07/12/2013 09:56 am ET Updated Sep 11, 2013

If You're Pro-Choice You Should Take Heed

The North Carolina state legislature recently a pushed forward a motorcycle safety bill which had in it a provision to limit abortion rights. North Carolina is the latest in a string of Republican states to attempt to restrict women's access to reproductive care. But why now, 40 years after Roe v. Wade, which ruled abortion a matter a privacy, are we seeing such a concerted attack from the right? What do Republicans hope to accomplish?

A few weeks ago the Supreme Court struck down a key provision of the Voting Rights Act of 1965. Anti-abortion rights conservatives looked on this display of judicial activism with hope: If the Supreme Court would go so far as to overturn a law from the 1960's, perhaps Roe v. Wade could be next. And their wish may come true! In 2007, the court ruled that the Partial Birth Abortion Ban Act of 2003 did not violate a woman's right to privacy.

By going after abortion in Republican controlled states, the GOP is using one of its oldest political strategies -- right up there with exploiting white racism for votes. The goal is to get people to bring legal challenges against the new laws, so that a case may be appealed all the way up to the Supreme Court. The more lawsuits, the greater the chance it will happen. This same maneuver was how the right succeeded in gutting the Voting Rights Act. Conservatives had been attacking the law since the 1960's, at the state level, and finally, in 2013, it paid off. It all comes down to who is sitting on the bench.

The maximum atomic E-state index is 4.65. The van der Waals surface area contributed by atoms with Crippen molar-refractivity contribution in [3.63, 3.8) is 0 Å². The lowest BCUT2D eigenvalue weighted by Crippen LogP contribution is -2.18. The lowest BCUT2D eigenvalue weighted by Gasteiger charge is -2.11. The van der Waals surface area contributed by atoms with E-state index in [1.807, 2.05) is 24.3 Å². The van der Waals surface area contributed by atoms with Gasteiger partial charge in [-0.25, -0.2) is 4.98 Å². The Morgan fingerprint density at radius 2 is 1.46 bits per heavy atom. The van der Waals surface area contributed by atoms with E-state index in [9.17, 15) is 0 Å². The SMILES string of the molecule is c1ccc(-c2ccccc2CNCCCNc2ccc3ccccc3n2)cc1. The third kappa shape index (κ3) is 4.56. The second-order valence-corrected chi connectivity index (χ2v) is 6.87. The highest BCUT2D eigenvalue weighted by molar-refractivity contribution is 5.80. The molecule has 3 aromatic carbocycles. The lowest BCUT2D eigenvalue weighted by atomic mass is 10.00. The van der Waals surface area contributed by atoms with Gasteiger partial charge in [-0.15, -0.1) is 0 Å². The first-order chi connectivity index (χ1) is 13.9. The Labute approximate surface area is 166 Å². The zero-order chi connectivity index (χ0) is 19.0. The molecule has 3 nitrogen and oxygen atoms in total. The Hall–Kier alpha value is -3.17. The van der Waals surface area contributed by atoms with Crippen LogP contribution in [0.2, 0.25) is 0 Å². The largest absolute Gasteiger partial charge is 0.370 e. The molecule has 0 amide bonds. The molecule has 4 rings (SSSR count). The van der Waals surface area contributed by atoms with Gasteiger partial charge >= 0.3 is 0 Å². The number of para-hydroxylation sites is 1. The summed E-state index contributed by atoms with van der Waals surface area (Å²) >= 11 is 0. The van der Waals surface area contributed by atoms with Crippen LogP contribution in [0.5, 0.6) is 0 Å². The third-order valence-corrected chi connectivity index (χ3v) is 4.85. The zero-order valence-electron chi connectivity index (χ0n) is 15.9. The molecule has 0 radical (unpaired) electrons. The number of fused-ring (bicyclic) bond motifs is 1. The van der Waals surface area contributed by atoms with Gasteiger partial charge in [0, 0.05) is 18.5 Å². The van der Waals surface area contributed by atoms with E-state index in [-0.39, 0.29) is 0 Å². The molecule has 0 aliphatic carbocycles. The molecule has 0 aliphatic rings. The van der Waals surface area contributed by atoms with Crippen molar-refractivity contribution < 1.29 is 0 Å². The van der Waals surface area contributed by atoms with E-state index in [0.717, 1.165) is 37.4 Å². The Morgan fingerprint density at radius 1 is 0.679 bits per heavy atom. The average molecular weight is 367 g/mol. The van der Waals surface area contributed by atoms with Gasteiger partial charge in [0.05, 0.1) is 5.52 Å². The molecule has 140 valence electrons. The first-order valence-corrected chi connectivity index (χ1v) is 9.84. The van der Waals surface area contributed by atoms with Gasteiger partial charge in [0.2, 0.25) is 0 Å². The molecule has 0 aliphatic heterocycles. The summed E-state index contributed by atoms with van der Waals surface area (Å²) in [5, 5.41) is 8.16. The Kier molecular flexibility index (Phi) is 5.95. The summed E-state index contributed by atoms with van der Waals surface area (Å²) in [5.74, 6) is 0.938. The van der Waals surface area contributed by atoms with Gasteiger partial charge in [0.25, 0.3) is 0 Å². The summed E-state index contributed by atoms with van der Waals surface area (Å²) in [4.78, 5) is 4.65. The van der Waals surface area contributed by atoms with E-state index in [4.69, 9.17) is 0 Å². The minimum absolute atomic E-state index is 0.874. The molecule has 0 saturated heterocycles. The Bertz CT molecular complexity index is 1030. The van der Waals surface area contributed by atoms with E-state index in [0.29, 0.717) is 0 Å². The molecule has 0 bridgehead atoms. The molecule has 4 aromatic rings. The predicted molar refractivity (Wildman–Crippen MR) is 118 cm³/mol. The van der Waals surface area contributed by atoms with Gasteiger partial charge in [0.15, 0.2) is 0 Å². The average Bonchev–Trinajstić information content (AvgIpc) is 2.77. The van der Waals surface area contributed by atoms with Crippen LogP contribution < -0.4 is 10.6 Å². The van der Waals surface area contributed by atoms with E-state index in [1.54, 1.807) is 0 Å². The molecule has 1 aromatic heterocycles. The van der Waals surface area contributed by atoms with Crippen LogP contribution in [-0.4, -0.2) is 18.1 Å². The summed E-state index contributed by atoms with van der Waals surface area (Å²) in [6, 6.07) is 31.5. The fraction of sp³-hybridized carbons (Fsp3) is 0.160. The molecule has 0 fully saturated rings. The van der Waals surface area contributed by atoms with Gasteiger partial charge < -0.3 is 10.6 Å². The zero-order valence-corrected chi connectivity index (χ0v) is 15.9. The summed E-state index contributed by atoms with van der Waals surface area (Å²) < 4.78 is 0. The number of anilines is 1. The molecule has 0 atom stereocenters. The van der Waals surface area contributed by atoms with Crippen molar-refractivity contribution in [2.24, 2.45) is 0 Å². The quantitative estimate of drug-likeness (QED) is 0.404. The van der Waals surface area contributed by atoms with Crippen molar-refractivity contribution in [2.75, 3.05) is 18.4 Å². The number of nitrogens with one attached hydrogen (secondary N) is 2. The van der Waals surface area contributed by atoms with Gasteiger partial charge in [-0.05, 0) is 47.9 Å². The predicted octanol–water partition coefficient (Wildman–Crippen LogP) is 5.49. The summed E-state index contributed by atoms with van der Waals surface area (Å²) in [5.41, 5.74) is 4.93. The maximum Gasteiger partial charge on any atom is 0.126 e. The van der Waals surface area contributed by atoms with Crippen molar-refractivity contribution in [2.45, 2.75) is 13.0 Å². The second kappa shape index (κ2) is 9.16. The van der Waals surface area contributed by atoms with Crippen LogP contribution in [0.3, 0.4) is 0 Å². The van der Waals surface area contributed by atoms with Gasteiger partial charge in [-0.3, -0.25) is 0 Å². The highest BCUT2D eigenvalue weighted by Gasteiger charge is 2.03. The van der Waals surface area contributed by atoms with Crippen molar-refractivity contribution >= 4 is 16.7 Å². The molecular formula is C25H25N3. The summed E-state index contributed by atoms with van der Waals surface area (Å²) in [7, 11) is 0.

Abortion rights advocates must take into account the political persuasion of the current Supreme Court when preparing their challenges to repressive anti-choice laws. Now might not be the time to file a lawsuit. It would be smarter to wait for a different bench -- of course, that could take years. Unfortunately, in the meantime women will suffer.